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“I want to improve my calculation skills; I don’t know WHAT to calculate in a particular position; I don’t know HOW to calculate in a particular position; I have troubles calculating lengthy variations; What is the best way to calculate moves?” – and the list of questions/problems that most chess players face goes on. That’s exactly the purpose that this article serves – today I will share with you 5 best tips for effective calculation.
1) Tactics And Calculation Complement Each Other
What’s the difference between Tactics and Calculation? They are like two peas in a pod. You just cannot separate them from each other. They both always complement each other in almost any chess position. Therefore, you should possess really good tactical skills, know almost all the tactical motifs (patterns) and strike a killer blow when an opportunity comes.
Diagram – 1
White to play
For instance, in the above position we can see that White has two pieces attacking Black’s d5-rook. They are the queen on c5 and the rook on d1. And Black has an equal support for the rook – d8-rook and the e6-queen. Nevertheless, when Black’s d8-rook moves out of the 8th rank, White’s rook on a1 goes to a8 and annoys the black king. Yes, you guessed it right – the tactical motif is back rank weakness. And White wins with 1.Rxd5 Qxd5 2.Qxd5 Rxd5 3.Ra8+ Rd8 4.Rxd8#
We can see how calculation and tactics go hand in hand here. You cannot calculate these four moves if you don’t know the tactics in the first place.
2) Observe Your Opponent’s Move
Do not reinvent the wheel. Your mind is usually pre-populated with some ideas and plans. You don’t have to start from the scratch whenever your opponent makes a move. You just have to observe your opponent’s last move carefully, and see if it affects the position or helps you execute your own plans. Let me give an example:
Diagram – 2
Black to play
White just played 1.Rf6, pinning Black’s queen. Observe your opponent’s move CAREFULLY. See if his move has changed the position for better (of course, better for you). If we look closely, we can see that by moving the rook from f4 to f6, White has opened the diagonal for Black’s queen, which is aiming at White’s king.
So, what do we do now? Black just goes ahead with his plan, which is to attack White’s king. That’s why he has the powerful bishop on b7, the queen on d6, and the rook on h8. So, he just looks for the right tactics here (yes, go to the first tip – tactics, as I said, you just cannot ignore it!). Black wins after 1…Rxh4+ 2.Kg1 Rh1#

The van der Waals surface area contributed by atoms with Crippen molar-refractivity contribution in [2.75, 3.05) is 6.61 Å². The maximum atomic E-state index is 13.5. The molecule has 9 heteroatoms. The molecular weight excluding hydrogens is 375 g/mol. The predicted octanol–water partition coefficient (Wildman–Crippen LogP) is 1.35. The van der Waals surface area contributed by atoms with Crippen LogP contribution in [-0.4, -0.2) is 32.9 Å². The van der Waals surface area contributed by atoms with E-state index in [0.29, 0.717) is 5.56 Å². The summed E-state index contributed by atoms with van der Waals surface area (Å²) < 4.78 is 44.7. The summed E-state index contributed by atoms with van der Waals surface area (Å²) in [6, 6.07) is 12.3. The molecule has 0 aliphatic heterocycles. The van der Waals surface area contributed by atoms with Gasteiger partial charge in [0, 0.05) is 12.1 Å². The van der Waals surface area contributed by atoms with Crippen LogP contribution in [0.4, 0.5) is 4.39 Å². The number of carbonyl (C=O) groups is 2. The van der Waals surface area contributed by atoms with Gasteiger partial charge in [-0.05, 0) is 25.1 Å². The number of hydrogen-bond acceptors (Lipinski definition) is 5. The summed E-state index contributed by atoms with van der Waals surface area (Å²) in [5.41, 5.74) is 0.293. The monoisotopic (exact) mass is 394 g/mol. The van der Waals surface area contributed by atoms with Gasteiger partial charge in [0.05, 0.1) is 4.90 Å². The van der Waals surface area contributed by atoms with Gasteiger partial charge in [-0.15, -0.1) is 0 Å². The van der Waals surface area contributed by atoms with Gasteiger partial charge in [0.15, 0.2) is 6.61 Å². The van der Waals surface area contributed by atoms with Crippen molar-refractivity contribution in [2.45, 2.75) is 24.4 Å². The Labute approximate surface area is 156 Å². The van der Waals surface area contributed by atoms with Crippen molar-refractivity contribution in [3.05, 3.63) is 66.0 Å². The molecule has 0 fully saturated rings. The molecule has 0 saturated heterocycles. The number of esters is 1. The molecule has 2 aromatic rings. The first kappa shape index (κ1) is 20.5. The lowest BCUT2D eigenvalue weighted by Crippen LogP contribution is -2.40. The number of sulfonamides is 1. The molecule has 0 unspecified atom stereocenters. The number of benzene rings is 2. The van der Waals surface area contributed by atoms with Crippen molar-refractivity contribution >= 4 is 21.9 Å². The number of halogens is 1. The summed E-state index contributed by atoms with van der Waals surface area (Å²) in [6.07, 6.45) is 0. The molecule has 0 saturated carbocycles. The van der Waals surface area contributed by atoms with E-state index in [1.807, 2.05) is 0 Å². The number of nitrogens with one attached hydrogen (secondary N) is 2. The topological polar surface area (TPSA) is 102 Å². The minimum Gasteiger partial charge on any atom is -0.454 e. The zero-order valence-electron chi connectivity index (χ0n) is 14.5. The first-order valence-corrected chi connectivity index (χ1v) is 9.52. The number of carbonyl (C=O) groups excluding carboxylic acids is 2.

3) Active pieces – Coordination
Chess is all about pieces. Therefore, you need to have a good harmony of pieces before going for a mind boggling calculation. In Diagram-1, if it wasn’t for the coordination between White’s queen and his two rooks, the back rank tactics wouldn’t be there.
And in Diagram-2, though the queen is pinned by White’s rook, it held its purpose of attacking that diagonal where White king stays in. The two key diagonals for White’s king to escape were well captured by Black’s queen and the bishop. Also, thanks to his e3-pawn for not letting the king escape via f2, and of course, the rook which delivered the checkmate – voila, piece coordination!
SuggestedCalculation and Evaluation in chess
4) Blindfold Exercises
Calculation is all about visualizing things in your mind without touching the pieces on the board. And the best way to practice this is to do a lot of blindfold exercises. “A strong memory, concentration, imagination, and a strong will is required to become a great chess player”. Bobby Fischer. This is also one of the 10 tips to improve in chess.
For starters, you can solve simple mate in one/two/three moves puzzles blindfolded, then some simple tactical motifs, later some tough combinations, and then try to play an entire chess game blindfolded.
5) Find Forcing Moves
Calculating a lot of variations with unforceful moves would just suck your time hard and you will soon get into time trouble. It is always good to go ahead with calculations involving forcing moves. Try to ‘force’ things as much as possible, so that you get what you want. Also, it need not be strictly forcing moves – of course, there will be some situations when your opponent could play some other move, but make sure that, in such cases, he loses material.
For example, in the second diagram, White was forced to play 2.Kg1, whereas in the first diagram, if Black had not taken 1…Qxd5, then he would have lost material. So, 1…Qxd5 was technically a forced move.
Finally, I’d like to share with you one of the best chess calculations ever by Bobby Fischer. It was an about equal middlegame and Fischer’s knight was attacked by his opponent’s pawn. How he calculated from there and won the game is simply a beauty to watch. You can find the PGN of the game below: